Sharp fall in net migration since EU referendum suggests Britain’s labour market is being reshaped even before Brexit arrives

Published on Jobs, Skills and Pay



A drop of over 100,000 in net migration over the last year shows that Britain’s labour market is already be reshaped before we leave the EU, and businesses need to start adjusting now to a new era of lower migration, the Resolution Foundation said today (Thursday) in response to the latest migration figures.

Net migration fell by a third to 230,000 in the 12 months to June (down from a peak of 336,000 the year before). EU migration accounted for over three-quarters of this fall, with the decline being driven by fewer EU job-seekers coming to the UK to find work.

The Foundation notes that this fall may be partly driven by improving job prospects in the Eurozone, where unemployment has just fallen to a nine-year low of 8.9 per cent.

Resolution Foundation analysis of more recent data has found that the recent fall in migrant workers has been especially pronounced in London and among EU-born graduates, while the number of low and mid-skilled EU migrant workers continues to rise.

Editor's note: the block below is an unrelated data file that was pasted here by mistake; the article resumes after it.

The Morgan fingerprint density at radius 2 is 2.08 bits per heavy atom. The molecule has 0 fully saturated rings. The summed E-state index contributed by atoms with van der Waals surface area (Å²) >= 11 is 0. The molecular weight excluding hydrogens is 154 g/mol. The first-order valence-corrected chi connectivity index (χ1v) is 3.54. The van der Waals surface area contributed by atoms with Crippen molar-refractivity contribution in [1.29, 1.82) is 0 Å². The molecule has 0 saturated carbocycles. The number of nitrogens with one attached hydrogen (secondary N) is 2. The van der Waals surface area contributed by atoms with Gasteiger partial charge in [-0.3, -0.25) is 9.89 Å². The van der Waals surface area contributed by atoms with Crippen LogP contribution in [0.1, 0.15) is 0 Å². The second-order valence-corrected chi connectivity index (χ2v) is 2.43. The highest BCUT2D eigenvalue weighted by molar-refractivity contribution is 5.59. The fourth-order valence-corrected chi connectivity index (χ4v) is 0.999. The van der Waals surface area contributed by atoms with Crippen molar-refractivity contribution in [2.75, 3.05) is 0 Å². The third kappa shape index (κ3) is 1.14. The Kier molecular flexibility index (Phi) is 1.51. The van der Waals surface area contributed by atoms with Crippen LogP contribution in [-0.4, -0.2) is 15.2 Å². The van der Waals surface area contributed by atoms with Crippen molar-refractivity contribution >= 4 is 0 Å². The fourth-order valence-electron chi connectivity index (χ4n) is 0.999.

Stephen Clarke, Economic Analyst at the Resolution Foundation, said:

“Brexit was always going to radically reshape Britain’s labour market, but today’s migration figures suggest that change is already playing out. EU citizens may well be reacting to the Brexit vote, but they are also making choices based on the relative value of the pound and better job prospects in Europe.

“The significant fall in EU migration will be felt most clearly in areas like London, and in industries like food manufacturing and hospitality which tend to have high levels of staff turnover and are heavily reliant on migrant labour.

“Businesses across Britain need to prepare now for a new era of lower migration. This could include finding new ways to recruit UK-born workers – no mean feat in an already tight labour market – reskilling existing staff, or investing in more productivity enhancing technology.”